• Users Online: 432
  • Print this page
  • Email this page
Year : 2017  |  Volume : 11  |  Issue : 3  |  Page : 127-132

Knowledge, attitude, and practices regarding organ donation among adult visitors in a public hospital in Delhi, India

Department of Community Medicine, North Delhi Municipal Corporation Medical College and Hindu Rao Hospital, New Delhi, India

Correspondence Address:
Dr. Sandeep Sachdeva
Department of Community Medicine, North Delhi Municipal Corporation Medical College and Hindu Rao Hospital, New Delhi - 110 007
Login to access the Email id

Source of Support: None, Conflict of Interest: None

DOI: 10.4103/ijot.ijot_35_17

Rights and Permissions

Objective: To assess knowledge, attitude, and practices regarding organ/tissue donation. Materials and Methods: A cross-sectional descriptive study was conducted among ambulatory, consenting adult (>18 years) visitors of a mid-level government hospital using a predesigned, pretested, semistructured interview schedule. Data were analyzed by calculating proportion, Chi-square test, and odds ratio (OR). Results: Of 450 respondents, 271 (60.2%) were aged more than 31 years, 264 (58.7%) were male, 345 (76.7%) were married, 374 (83.1%) were Hindu, 304 (67.6%) had studied up to 10th class, 278 (61.8%) were working, 217 (48.2%) had 0–2 previous visit to this hospital, and 142 (31.6%) reported history of hospitalization. Majority (337, 74.9%) of the respondents had heard the term organ donation (OD). On probing further, nearly 87.3% and 82.4% of respondents had ever heard of eye and kidney donation, respectively. Encouragingly, more than half of respondents, i.e., 261 (58.0%), showed willingness for OD. Statistically (P < 0.001) higher odds for OD willingness was found among participants who were aware of the term OD (unadjusted OR [UOR] = 2.8, 95% confidence interval [CI]: 1.82–4.39), eye donation (UOR = 3.2, 95% CI: 1.78–5.76), and kidney donation (UOR = 4.0, 9.5% CI: 2.40–6.84). Similarly, higher willingness was found among single/separated participant and with higher level of education (P < 0.05). About one-fourth (120, 26.7%) of respondents had donated blood in the past, but this practice had no statistical bearing on the willingness for OD (P = 0.61). Nearly half of the respondents, i.e., 239 (53.1%), were aware that organs could be removed from both living and dead person; 373 (82.9%) of respondents were aware that organs cannot be removed from the body without authorized permission (UOR = 2.7, 95% CI: 1.57–4.88 and adjusted OR [AOR] = 2.6, 95% CI: 1.27–5.66). However, only 119 (26.4%) respondents consented to sign a pledge card for OD. Higher odds (AOR = 12.8, 95% CI: 5.02–32.75) for OD willingness was found among those who consented to sign a pledge card. A high of 364 (80.9%) respondents had no misconception that a person will be born with missing organ following donation of organ/tissue in this life. Conclusion: A high awareness but low level of positive attitude and practices was noticed among sampled metropolitan respondents toward organ/tissue donation.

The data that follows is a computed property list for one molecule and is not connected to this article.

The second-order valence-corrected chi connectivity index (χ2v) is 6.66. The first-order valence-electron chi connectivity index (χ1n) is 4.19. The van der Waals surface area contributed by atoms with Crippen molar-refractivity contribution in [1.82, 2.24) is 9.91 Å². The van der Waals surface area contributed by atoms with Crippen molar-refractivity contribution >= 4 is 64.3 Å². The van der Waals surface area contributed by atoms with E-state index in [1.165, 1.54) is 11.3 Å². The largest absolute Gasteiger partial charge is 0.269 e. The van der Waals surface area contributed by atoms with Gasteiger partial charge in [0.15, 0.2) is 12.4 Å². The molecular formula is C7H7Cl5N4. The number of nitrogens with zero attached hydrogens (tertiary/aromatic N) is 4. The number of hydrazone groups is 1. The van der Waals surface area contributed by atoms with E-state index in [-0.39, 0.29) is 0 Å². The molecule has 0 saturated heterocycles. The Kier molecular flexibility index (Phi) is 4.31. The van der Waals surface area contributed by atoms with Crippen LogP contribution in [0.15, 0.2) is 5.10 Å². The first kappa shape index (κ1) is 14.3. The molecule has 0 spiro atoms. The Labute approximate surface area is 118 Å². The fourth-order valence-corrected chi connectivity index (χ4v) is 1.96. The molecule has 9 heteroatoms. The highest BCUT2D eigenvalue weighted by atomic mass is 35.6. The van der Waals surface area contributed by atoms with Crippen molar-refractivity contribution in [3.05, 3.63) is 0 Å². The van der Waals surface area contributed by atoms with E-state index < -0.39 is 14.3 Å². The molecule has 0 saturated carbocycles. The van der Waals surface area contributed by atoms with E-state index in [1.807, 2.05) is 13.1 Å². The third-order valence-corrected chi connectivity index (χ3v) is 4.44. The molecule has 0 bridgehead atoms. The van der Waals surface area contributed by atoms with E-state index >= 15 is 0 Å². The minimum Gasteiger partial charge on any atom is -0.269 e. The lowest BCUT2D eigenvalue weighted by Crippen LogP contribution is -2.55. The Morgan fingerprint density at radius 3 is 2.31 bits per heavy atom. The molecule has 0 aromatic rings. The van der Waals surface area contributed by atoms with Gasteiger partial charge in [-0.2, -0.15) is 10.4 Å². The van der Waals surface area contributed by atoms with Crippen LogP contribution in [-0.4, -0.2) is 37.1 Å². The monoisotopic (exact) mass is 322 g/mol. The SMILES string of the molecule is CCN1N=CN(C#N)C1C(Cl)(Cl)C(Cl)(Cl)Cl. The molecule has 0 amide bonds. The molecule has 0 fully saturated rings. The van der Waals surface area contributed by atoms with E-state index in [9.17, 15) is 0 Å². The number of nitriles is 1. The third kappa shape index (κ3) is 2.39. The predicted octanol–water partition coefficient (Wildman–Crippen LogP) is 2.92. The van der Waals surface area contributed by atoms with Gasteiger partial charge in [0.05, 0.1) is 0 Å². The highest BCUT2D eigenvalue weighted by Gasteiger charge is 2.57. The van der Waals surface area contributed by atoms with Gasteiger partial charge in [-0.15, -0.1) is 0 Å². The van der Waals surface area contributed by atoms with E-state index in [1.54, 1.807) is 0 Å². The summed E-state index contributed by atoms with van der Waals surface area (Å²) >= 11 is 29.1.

Print this article     Email this article
 Next article
 Previous article
 Table of Contents

 Similar in PUBMED
   Search Pubmed for
   Search in Google Scholar for
 Related articles
 Citation Manager
 Access Statistics
 Reader Comments
 Email Alert *
 Add to My List *
 * Requires registration (Free)

 Article Access Statistics
    PDF Downloaded324    
    Comments [Add]    

Recommend this journal